We talk to Japan-based American Michaela Chatman, Founder of WheelToLive.com on her cycling tour aroundJapan.
How long have you been living in Japan?
I’ve been in Japan for 6 ½ years. I started out in Hiroshima and then I moved to Tokyo.
What do you do?
In order to cycle around Japan I quit my job and lived off of my savings.
What prompted you to cycle across Japan?
I was starting to get a little bored with my daily routine. I needed another adventure. I had quite a few Japanese friends who told me that they cycled across the country and I always thought about trying it. It wasn’t until I met Sarah Outen, she traveled from London to Japan by bike, kayak, and boat. She didn’t use anything with an engine. After meeting her, I thought, “If she can come from London, surely, I can travel around Japan”.
How well do you speak Japanese? Would your cycling travels have been harder if you spoke no Japanese?
I always say, I can communicate, but I can’t speak. I can ask for directions, about food, and the weather, but don’t ask me about my opinion. When you are on a bike you spend a lot of time alone. So, speaking wasn’t really a concern of mine. I had a map and I knew which direction I wanted to go in. If I got confused I could muddle something out that would help me be understood.
I was also fortunate to meet quite a few Japanese people who could speak English. They were great for a chat or just a friendly hello. I think being a foreigner on a bike made Japanese people who couldn’t speak English stop and talk to me all the time. Sometimes people would talk to me the entire time in Japanese, but it didn’t seem to matter. We were able to communicate.
What were your most memorable times during your cycling tour?
I had quite a few of them. I think my first time riding through bear country in Hokkaido was a real trip. I also met some great guys in Hokkaido that became lifelong friends. We still communicate with one another. I met a great friend, that I will call, Crazy Turkey. He was fantastic. It’s a long story, but I will say this. For three nights in a row Crazy Turkey and I sat up all night drinking Wild Turkey and singing karaoke tunes pretty loudly.
Which towns would you recommend?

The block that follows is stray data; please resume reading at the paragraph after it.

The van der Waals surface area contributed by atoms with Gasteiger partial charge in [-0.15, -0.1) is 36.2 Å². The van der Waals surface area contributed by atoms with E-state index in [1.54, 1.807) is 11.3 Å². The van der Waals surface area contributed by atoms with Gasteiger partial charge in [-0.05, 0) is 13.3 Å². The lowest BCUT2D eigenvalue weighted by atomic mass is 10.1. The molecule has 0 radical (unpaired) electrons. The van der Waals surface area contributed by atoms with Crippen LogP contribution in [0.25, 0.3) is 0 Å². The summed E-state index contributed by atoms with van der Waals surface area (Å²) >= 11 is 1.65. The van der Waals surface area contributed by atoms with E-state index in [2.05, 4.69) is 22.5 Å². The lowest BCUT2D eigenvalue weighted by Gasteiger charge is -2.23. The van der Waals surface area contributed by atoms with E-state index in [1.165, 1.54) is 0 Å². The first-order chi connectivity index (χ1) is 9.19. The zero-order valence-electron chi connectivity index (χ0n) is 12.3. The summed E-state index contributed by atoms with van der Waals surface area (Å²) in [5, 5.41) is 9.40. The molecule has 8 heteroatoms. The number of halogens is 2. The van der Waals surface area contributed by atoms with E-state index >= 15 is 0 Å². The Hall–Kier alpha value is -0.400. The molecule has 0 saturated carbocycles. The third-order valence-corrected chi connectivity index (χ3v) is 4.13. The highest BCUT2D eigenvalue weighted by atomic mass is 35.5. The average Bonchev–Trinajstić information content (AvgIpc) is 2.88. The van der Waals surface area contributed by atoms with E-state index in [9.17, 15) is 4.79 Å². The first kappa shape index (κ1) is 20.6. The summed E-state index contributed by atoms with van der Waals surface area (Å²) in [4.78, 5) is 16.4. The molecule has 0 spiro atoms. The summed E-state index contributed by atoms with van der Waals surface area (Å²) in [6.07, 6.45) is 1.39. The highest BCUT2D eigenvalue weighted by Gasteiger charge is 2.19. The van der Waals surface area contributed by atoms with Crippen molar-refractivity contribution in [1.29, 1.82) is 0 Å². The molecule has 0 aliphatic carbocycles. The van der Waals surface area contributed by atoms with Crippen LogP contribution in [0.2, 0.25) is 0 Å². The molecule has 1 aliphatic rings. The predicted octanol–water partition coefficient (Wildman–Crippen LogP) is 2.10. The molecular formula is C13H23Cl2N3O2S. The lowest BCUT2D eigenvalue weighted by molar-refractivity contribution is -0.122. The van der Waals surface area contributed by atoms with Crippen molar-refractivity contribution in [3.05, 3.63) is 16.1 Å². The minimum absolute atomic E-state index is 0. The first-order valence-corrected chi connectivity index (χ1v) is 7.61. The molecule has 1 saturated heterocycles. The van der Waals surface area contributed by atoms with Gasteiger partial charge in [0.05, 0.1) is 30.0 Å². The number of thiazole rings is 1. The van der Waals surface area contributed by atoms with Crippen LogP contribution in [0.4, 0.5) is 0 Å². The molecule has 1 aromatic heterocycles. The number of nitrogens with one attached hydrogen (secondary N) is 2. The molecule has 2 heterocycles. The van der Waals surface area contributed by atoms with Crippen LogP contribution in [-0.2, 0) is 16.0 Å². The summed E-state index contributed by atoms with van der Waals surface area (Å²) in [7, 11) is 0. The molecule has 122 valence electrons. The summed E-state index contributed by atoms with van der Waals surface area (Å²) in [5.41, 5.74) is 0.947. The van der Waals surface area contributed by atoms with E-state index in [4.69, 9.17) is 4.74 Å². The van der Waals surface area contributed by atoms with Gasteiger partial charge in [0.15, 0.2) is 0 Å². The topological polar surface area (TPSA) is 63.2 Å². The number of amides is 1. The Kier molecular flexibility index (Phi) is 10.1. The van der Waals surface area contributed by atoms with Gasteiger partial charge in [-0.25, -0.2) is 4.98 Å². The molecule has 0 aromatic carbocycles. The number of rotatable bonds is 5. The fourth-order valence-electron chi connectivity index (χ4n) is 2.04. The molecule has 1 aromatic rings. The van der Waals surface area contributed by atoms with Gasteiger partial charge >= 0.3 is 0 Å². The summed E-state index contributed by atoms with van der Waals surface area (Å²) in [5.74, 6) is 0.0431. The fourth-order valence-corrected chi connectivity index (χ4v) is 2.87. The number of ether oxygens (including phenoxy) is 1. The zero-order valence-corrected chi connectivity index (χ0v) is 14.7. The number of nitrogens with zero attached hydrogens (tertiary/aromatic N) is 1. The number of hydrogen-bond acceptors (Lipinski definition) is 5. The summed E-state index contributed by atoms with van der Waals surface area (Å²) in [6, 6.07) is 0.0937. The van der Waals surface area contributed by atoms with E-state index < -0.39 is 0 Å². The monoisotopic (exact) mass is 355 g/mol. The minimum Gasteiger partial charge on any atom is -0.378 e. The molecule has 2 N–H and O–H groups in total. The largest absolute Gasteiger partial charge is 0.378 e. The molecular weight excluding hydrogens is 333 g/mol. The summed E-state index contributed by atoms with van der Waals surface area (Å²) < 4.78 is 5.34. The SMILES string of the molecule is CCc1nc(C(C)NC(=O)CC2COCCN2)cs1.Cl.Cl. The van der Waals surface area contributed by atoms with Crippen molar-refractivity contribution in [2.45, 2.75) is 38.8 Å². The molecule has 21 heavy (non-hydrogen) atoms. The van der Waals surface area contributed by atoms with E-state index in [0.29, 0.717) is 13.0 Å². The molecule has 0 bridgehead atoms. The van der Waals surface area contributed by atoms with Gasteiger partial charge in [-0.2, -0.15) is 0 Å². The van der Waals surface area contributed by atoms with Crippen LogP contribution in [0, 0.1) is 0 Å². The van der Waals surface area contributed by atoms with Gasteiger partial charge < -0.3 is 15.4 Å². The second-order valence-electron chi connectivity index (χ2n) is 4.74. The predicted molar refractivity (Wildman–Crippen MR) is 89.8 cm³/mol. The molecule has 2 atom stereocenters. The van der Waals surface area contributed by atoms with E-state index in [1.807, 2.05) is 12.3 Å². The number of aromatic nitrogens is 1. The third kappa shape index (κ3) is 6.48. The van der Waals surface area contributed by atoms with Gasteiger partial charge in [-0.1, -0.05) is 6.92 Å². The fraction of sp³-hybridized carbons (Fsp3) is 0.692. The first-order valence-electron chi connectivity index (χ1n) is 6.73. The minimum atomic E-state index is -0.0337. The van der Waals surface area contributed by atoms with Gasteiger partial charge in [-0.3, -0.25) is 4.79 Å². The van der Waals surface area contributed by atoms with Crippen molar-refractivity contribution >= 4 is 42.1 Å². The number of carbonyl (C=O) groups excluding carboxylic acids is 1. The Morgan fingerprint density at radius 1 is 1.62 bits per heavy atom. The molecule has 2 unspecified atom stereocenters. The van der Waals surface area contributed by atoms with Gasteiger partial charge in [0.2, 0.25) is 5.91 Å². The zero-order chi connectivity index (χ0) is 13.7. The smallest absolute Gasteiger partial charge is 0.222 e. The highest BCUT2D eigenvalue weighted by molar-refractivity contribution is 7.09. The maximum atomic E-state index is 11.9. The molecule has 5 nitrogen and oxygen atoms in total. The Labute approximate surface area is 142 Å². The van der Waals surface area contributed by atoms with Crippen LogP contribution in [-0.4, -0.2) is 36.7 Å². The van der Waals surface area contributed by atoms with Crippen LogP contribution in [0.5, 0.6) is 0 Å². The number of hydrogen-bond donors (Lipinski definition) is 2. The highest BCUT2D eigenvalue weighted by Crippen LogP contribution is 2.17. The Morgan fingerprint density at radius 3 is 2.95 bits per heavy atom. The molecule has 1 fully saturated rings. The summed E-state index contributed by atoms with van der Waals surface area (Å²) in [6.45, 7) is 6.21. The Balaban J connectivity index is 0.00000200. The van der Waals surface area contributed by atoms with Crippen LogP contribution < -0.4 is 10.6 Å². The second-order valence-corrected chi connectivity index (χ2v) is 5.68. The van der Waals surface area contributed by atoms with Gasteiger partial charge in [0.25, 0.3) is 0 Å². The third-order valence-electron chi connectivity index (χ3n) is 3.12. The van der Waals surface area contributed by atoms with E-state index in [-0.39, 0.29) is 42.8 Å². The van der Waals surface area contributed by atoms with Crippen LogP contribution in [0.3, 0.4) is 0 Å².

That’s the one thing I enjoyed the most. After living in Japan for a while, I had fallen into a pattern. I think it can happen anywhere you live. You don’t go to certain places because they will always be there. Well, this trip really let me see that Japan has so much to offer. I started to regret that I chose to live in one place for so long.
First, I would definitely start out in Hokkaido. I loved Hokkaido. Go during the summer. The weather is perfect. It’s like spring in the summer. Check out some small towns like Furano and Mt. Rishiri, just north of Wakkani. If you like camping, check out Kutchan it’s about 40 minutes away from Niseko.
On mainland Japan (Honshu), I would suggest exploring Kanazawa, Shimane Prefecture, and Sakurajima.
Finally, head to Okinawa and check out Tokashiki Island. It’s very small, almost beyond rural, but there are some nice people there and the water is beautiful.
Which towns left you with weird feelings?
I don’t think I had a town that made me feel weird. I met a few weird people. I think it’s interesting how people in a mostly monolithic culture can do whatever they want without being judged.
What reactions did people have to your cycling tour?
Extremely supportive! Some Japanese people would stop their car to give me food and water. I stayed at the homes of total strangers. It was great! I think there were some members of my family who questioned my judgement. One sister asked, “Why would you want to live like that?” On the other hand, my mother just laughed and said, “When will you grow out of this?”
Would you do Japan again?
I don’t know if I would do the entire country. I would be interested in spending more time in Hokkaido. It is so big that I didn’t get a chance to cover everything. I really could have spent two months out there and wouldn’t have noticed.
What’s next for you?
I’m planning my next trip. I am thinking about some other places in Southeast Asia.
I strongly encourage anyone who wants to try cycling around to do it. You will hear people say it’s dangerous but just ignore them. There is nothing like being able to climb a 12% grade hill, get to the top and see a truly breathtaking view. If you’d like to follow along on my journey, check out my blog!